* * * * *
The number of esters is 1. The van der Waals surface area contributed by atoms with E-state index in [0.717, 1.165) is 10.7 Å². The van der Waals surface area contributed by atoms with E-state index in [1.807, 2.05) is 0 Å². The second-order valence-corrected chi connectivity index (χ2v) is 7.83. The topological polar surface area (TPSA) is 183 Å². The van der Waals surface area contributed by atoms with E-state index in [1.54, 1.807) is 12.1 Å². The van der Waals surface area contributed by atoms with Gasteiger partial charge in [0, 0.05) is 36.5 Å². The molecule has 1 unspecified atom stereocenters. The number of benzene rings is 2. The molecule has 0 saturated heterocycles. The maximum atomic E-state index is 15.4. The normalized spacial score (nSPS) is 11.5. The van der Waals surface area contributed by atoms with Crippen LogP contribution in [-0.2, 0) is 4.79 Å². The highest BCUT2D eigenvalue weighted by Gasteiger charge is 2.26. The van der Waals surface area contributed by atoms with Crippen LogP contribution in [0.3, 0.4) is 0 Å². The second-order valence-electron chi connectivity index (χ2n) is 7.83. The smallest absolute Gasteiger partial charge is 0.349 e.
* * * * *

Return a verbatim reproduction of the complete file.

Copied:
The number of esters is 1. The van der Waals surface area contributed by atoms with E-state index in [0.717, 1.165) is 10.7 Å². The van der Waals surface area contributed by atoms with E-state index in [1.807, 2.05) is 0 Å². The second-order valence-corrected chi connectivity index (χ2v) is 7.83. The topological polar surface area (TPSA) is 183 Å². The van der Waals surface area contributed by atoms with E-state index in [1.54, 1.807) is 12.1 Å². The van der Waals surface area contributed by atoms with Gasteiger partial charge in [0, 0.05) is 36.5 Å². The molecule has 1 unspecified atom stereocenters. The number of benzene rings is 2. The molecule has 0 saturated heterocycles. The maximum atomic E-state index is 15.4. The normalized spacial score (nSPS) is 11.5. The van der Waals surface area contributed by atoms with Crippen LogP contribution in [-0.2, 0) is 4.79 Å². The highest BCUT2D eigenvalue weighted by Gasteiger charge is 2.26. The van der Waals surface area contributed by atoms with Crippen LogP contribution in [0.3, 0.4) is 0 Å². The second-order valence-electron chi connectivity index (χ2n) is 7.83. The smallest absolute Gasteiger partial charge is 0.349 e.